The issue is a personal one for many of the students at the Orthodox Kohelet Yeshiva High School in Merion Station, according to Rabbi Elchanan Weinbach, head of school. A number of students have parents and siblings who have served in the Israel Defense Forces.
School was closed this week for Sukkot, but Weinbach said that he's planning a forum on Oct. 25 during which students will examine what classical Jewish sources have to say about ransom and the redemption of captives.
Rabbi Akiva Pollack, educational director of Congregation Beth Solomon Community Center, an Orthodox shul in Northeast Philadelphia, said the overall sense in the community is relief that Shalit is home, but there is also grave concern about the details of the lopsided exchange.
"Everyone is saying the same thing," said Pollack. "We are very scared about what is going to be. Is there going to be a follow-up terrorist attack? But what we are focusing on now is that our brother is free."
A joint Sukkot celebration for fifth graders from the Raymond and Ruth Perelman Jewish Day School Forman Center and senior citizens at the Klein JCC coincided with the day of Shalit's release.
Chaim Galfand, the rabbi for Perelman's Stern and Forman centers, said he began the program at Klein by addressing the news.
"The overwhelming response from the seniors was that this was a heavy price to pay," Galfand said, adding that the students were generally quiet during the program. "Seniors, who have seen a bit more of the spectrum of life, have good cause to be concerned."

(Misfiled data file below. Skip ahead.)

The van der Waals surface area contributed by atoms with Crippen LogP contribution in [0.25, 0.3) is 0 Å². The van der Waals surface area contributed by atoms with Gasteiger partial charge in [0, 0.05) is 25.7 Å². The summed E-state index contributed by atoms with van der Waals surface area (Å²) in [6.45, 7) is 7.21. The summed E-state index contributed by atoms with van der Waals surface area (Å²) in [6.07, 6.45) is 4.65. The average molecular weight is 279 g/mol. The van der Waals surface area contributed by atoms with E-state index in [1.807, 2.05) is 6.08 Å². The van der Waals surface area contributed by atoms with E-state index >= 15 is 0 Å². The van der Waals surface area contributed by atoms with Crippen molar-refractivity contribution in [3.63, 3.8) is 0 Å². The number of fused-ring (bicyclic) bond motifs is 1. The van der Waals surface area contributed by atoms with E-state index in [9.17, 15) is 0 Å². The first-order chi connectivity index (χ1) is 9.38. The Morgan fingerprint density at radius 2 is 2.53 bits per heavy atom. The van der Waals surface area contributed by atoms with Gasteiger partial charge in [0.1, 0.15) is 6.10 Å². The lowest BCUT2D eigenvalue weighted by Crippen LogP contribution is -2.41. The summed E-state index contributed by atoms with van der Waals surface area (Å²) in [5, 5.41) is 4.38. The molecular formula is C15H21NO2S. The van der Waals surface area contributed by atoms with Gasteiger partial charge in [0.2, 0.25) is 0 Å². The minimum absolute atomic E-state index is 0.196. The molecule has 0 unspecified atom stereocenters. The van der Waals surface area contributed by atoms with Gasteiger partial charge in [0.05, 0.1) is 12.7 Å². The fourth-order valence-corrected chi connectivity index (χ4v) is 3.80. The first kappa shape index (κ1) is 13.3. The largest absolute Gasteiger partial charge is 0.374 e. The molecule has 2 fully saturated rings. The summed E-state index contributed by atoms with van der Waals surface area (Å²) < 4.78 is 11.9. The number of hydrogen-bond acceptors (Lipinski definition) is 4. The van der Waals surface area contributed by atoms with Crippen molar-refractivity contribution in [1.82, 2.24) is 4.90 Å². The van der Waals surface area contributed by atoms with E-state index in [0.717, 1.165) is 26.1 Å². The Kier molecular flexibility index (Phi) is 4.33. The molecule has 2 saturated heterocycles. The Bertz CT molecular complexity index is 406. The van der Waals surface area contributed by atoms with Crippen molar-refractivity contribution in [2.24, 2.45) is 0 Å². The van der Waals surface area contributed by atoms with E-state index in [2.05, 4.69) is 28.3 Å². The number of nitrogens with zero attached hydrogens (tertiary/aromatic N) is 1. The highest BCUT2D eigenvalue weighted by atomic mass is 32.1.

Robby and Tsippi Lasman, Israelis who live in Cherry Hill, N.J., thought immediately of their 20-year-daughter, Leigh, who is currently serving in the IDF.
"Obviously, it's a heartwarming feeling that the country of Israel has given so many prisoners back in return for one soldier. It just shows how the State of Israel is considering the return of the soldiers as a very important task," said Robby Lasman.
Nancy Isserman, associate director of the Myer and Rosaline Feinstein Center for American Jewish History at Temple University, has one son who just finished his IDF service and another who is just beginning.
"I'm really conflicted. I understand what people are saying about jeopardizing others," said Isserman, a member of Congregation Beth Hamedrosh, an Orthodox shul in Wynnewood. "The bottom line is, if that was my child, I would do everything possible to get him home."
Her younger son, Gavi Horwitz, 20, surprised his parents when he returned home for the Jewish holidays for a short break in his service.
Horwitz said he's "ecstatic" that Shalit is back. "It's comforting as a soldier to know that the government cares and is willing do something about it," said Horwitz, who is returning to Israel to finish his service. "It is also scary. Only time will tell what the release of the prisoners will do."
Rabbi Joshua Waxman of Or Hadash, a Reconstructionist congregation in Fort Washington, recently returned from spending a year living in Jerusalem with his wife and three children. Earlier this week, the family slept outside in their sukkah. Waxman said that his 7-year-old daughter woke him, saying she'd been dreaming that she was in Israel, celebrating Shalit's release.
"He was a very real presence for all Israelis," said the rabbi."It was a very conscious hole in Israeli society that was obvious everywhere. There was this yawning sense of incompleteness."
But the joy of the moment, he said, is tempered by an awareness of the imbalance of the trade-off. "There is nothing easy about this."